Driving the Nation: A Labor government promises cheaper electric cars, better charging infrastructure, and building the Hydrogen Highway.
The Australian Labor Party (ALP) has revealed its ‘Driving the Nation‘ policy designed to make electric vehicles more affordable amd easier to charge, while also tackling emissions caused by heavy transport.
Speaking at his party’s election launch in Perth on the weekend, opposition leader Anthony Albanese revealed the strategy should the ALP be elected on 21 May.
As well as doubling the current $250 million Future Fuels Fund to $500 million, an elected Labor government will invest in electric vehicle charging infrastructure, make buying an electric vehicle more affordable, and fund what it is calling the Hydrogen Highway, a network of hydrogen refilling stations designed stations to encourage the uptake of the nascent technology by the heavy transport industry.
The Future Fuel Fund was established by the Liberal government in 2020 and was designed to support “public charging infrastructure for battery electric vehicles, as well as hydrogen and biofuel technologies.”
An initial investment of $71.9 million was expanded by a further $177.7 million in 2021. According to Albanese, an elected ALP government will double that initial investment to $500 million.
An additional $39.3 million investment – an amount to be matched by the NRMA – has been promised to help establish a national electric vehicle charging network with a stated aim of charging stations every 150km on Australia’s major transport routes.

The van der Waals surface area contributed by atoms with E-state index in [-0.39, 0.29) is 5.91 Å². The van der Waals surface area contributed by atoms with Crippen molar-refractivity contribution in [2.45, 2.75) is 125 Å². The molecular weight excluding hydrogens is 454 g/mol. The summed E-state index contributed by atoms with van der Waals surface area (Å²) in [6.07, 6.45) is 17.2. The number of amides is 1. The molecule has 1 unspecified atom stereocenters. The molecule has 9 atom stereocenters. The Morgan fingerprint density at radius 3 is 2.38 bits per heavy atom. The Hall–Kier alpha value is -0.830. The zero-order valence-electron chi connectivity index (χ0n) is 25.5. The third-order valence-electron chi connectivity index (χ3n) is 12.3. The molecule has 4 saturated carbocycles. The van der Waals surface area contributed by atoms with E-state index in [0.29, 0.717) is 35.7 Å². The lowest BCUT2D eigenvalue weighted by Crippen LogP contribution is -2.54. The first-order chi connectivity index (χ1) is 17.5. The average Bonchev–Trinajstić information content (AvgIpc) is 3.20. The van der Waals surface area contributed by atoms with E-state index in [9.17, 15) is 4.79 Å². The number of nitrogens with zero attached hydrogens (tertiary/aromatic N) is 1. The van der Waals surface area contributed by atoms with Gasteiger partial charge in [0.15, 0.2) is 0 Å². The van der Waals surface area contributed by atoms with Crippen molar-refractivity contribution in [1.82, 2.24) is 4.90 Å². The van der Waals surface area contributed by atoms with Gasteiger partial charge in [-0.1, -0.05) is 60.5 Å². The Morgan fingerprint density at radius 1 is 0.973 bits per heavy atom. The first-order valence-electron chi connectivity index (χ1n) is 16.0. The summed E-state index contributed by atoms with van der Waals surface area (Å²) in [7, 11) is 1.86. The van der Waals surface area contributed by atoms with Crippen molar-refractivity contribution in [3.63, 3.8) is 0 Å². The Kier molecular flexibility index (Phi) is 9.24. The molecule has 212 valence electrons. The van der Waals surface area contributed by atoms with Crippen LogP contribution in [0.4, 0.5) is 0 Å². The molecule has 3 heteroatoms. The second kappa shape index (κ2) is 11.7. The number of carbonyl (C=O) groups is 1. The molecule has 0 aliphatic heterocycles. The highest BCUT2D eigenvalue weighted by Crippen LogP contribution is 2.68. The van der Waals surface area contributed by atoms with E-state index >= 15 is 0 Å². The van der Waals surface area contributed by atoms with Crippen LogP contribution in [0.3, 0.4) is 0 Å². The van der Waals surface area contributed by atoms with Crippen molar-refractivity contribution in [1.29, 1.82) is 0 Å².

According to the ALP’s policy statement, “It will fill in the gaps in the charging network, so that it will be possible to drive from: Adelaide to Perth, across the Nullarbor; Darwin to Broome and on to Perth; Broken Hill to Adelaide; Port Augusta to Darwin; Brisbane to Mt Isa and on to Tennant Creek”.
The price of electric vehicles is also set to come down under an Albanese-led government with the ALP promising to “exempt many EVs from import tariffs and Fringe Benefits Tax”. The current tariff rate for imported motor vehicles in Australia is 5.0 per cent while the current Fringe Benefits Tax rate is 47 per cent.
The ALP has also pledged to establish a national Hydrogen Highway with an investment of up to $80 million. Working with states and territories, the investment is earmarked for the establishment of 16 hydrogen refuelling stations on Australia’s busiest freight routes, encouraging the heavy transport industry to adopt the zero emissions technology.
“The Morrison Government claimed that electric vehicles would ‘end the weekend’ and that hydrogen was ‘snake oil’,” said Albanese. “Only a Labor Government I lead will deliver a truly national EV Charging Network and roll out Hydrogen Highways across the country. This will be the key to Driving the Nation.”
The Shadow Minister for Infrastructure, Transport and Regional Development, Catherine King MP, added, “The future of road transport is hydrogen and electric. But to take advantage of the future, we have to prepare for it now. That’s why an Albanese Labor Government will work collaboratively with State and Territory Governments to build a cleaner, cheaper road network for Australian families and Australian businesses.”
The chief executive of the Electric Vehicle Council – a lobby ground representing the interests of electric vehicle manufacturers – Behyad Jafari, praised the policy.
“We know range anxiety remains a major impediment to Australians purchasing EVs,” he said in a statement. “Although much of this anxiety is misplaced, building a modern network of charging infrastructure would send a strong signal that there’s nothing to fear.
“City drivers are flocking to EVs because the benefits are so clear and obvious. For regional drivers hesitancy is stronger, but that’s why it’s excellent to see the NRMA committing to partnering with the federal government to roll out regional charging infrastructure and make EVs an option for all Australians.”
The federal election will be held on 21 May.